This past week I finished revising an article for resubmission: adding an explanatory or background paragraph here, bulking up my evidence there, moving some material from the text to the footnotes and vice versa. During that same week, I was also working on the bibliography for my book, which meant extracting all the citations from my footnotes, reformatting them, and sorting them into a list whose only logic is alphabetical.
These feel like totally antithetical processes. The one involves creating an effective, coherent, and convincing structure for my argument--using lots of component parts to help build something of my own. The other is a kind of disassembly: taking the blocks that helped me build my book, distilling those blocks down to a bunch of titles, and dispersing those titles so that their significance--their linkages and connections--are no longer apparent.
Doing both these things at once was strangely illuminating, for the reasons suggested in the paragraph above. Most of my writing life involves trying to make something: a convincing something, a seemingly-organic something, whose fraught and messy origins aren't apparent. I don't want the seams to show, I want to give the impression of ease and inevitability. And that, of course, is goddamn lot of work.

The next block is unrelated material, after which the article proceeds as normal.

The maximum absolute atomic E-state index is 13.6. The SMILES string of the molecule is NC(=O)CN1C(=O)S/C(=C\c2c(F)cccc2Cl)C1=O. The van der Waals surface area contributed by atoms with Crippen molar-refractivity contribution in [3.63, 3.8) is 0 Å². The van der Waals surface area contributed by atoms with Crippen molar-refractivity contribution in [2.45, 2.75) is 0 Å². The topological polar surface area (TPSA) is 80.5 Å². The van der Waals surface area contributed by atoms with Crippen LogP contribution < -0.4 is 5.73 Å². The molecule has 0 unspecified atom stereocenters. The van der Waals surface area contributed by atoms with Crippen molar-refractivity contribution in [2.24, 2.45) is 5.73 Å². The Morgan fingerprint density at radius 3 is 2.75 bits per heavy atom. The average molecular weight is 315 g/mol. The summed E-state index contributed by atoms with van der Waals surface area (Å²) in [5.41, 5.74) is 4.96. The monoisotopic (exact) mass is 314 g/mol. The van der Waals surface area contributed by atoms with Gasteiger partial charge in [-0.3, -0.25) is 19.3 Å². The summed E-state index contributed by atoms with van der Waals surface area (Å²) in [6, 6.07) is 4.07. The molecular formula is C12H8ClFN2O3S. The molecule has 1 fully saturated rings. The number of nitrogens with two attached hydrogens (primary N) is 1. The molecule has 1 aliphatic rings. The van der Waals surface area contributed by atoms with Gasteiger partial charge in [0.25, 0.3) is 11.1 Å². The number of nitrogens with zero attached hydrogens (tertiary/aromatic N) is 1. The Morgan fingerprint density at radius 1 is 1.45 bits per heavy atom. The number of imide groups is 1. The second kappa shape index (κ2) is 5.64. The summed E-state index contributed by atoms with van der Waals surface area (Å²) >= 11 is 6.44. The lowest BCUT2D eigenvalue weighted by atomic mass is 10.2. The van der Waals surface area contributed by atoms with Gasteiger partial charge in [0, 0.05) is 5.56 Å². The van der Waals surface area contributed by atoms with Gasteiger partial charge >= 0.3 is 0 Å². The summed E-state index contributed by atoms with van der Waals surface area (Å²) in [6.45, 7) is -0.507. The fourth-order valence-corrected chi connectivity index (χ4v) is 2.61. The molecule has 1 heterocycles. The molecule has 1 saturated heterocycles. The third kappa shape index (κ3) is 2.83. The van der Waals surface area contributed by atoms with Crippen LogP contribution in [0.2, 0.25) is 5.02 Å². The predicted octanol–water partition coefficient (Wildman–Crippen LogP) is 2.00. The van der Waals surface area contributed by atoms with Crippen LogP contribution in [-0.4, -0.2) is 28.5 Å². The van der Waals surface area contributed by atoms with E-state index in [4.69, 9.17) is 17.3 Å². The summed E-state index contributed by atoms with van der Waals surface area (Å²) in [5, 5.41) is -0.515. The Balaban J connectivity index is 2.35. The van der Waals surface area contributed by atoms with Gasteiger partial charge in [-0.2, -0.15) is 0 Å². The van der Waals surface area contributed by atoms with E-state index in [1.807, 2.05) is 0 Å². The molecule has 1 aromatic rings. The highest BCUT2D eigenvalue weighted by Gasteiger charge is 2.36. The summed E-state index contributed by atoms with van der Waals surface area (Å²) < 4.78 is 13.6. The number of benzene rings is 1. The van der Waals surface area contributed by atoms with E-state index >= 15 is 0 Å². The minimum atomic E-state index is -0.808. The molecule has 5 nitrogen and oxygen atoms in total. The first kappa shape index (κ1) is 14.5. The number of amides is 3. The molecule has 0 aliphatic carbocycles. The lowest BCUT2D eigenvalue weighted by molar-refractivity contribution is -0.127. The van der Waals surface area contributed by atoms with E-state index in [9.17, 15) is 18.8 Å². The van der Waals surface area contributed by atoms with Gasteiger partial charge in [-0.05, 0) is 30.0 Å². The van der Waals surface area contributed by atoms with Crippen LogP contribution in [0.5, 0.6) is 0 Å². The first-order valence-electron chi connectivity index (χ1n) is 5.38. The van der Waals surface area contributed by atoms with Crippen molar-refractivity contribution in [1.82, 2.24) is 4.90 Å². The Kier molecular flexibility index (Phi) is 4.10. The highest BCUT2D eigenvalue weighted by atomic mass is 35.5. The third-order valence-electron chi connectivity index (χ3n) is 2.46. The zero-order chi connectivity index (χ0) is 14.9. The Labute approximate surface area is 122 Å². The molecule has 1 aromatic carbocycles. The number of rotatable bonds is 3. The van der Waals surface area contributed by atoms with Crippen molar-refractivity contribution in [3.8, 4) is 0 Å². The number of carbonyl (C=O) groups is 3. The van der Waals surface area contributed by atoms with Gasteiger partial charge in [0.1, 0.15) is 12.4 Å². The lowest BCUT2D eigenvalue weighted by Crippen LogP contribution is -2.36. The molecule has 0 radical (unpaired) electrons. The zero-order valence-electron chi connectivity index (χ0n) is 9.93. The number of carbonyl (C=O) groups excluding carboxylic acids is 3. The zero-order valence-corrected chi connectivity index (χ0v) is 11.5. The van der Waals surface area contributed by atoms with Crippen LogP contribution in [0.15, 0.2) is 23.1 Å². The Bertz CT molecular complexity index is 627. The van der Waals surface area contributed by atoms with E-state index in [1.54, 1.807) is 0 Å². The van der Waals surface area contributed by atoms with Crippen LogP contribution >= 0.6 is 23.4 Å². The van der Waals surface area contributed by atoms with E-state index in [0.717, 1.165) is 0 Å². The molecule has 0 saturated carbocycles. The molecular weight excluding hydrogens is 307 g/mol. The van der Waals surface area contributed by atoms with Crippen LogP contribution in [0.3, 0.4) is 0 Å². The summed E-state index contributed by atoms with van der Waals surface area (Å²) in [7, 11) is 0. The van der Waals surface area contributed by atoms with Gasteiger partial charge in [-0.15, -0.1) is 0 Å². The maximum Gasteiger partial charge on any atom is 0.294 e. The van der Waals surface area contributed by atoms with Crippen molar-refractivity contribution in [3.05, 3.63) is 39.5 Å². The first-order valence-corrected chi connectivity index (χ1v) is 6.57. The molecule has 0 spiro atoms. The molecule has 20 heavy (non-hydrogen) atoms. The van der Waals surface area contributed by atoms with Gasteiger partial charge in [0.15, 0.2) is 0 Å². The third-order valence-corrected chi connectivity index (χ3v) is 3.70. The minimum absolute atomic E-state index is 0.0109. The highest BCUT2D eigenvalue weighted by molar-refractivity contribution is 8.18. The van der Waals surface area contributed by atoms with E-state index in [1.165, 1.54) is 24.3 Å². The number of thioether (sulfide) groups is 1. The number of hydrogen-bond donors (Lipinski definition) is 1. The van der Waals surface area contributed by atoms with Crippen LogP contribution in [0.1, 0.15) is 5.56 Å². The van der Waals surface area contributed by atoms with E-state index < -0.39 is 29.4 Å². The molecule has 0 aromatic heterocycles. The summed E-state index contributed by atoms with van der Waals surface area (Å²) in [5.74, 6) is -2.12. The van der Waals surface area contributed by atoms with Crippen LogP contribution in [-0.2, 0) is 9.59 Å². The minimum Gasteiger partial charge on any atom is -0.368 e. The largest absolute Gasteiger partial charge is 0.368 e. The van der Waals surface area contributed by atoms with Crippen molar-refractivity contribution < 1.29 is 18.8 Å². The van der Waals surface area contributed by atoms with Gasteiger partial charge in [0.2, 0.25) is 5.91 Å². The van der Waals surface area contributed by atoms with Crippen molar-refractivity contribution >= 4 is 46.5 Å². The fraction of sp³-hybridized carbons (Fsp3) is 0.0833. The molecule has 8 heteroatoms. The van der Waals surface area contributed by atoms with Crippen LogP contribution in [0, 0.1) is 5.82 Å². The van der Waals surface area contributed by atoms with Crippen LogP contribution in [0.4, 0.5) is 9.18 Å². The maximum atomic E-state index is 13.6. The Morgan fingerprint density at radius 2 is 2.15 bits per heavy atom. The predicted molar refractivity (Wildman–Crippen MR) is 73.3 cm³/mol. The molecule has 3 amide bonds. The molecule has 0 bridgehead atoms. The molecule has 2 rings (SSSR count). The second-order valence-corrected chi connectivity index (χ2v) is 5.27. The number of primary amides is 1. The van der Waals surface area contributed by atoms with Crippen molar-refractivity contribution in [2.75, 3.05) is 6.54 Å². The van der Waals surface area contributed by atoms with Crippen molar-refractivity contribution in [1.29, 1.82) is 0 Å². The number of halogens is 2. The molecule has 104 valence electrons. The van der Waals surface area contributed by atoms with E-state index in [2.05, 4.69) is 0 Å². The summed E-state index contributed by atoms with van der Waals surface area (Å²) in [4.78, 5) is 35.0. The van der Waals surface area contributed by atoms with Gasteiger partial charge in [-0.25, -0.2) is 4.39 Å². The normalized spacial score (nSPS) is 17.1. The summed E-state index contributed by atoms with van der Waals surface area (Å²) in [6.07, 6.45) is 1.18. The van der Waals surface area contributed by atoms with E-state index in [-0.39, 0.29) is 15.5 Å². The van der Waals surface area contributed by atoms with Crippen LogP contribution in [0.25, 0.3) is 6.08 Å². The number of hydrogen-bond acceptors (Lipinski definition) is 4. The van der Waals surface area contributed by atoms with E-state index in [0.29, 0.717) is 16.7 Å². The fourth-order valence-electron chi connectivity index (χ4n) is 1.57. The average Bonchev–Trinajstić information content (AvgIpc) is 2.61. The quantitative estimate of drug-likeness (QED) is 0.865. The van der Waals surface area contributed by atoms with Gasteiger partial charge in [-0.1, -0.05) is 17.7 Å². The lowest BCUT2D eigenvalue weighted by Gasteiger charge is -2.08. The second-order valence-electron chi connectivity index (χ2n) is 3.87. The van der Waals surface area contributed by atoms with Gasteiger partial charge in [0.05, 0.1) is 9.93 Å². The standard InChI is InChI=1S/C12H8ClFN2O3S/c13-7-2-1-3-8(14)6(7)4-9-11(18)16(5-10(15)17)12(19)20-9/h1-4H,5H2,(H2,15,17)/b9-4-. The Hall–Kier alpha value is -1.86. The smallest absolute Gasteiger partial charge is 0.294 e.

But once a writing project is done, it's easy to forget that it isn't obvious and inevitable, and it's easy to forget the other possibilities inherent in the material. Creating my bibliography reminded me of some of those roads not taken, and also reminded me that all those other works have an independent existence. In some cases, I was surprised to discover that I'd cited four or five articles by the same author (articles on totally different subjects, in totally different chapters, and which I'd discovered separately and never considered as products of the same brain). And I was surprised to see who wound up next to whom, in the inexorable logic of alphabetical order. Seeing all those works, freed from the context in which I'd put them, made me imagine all kinds of new connections and new conversations.
As it happens, I'm also beginning the slow process of tagging all my old blog posts, in the hopes of bringing those into more productive conversation with each other as well. I'm as big a fan of chronology as I am of the alphabet, but after eight years I'm losing track of what's where. It's time to start moving the furniture around.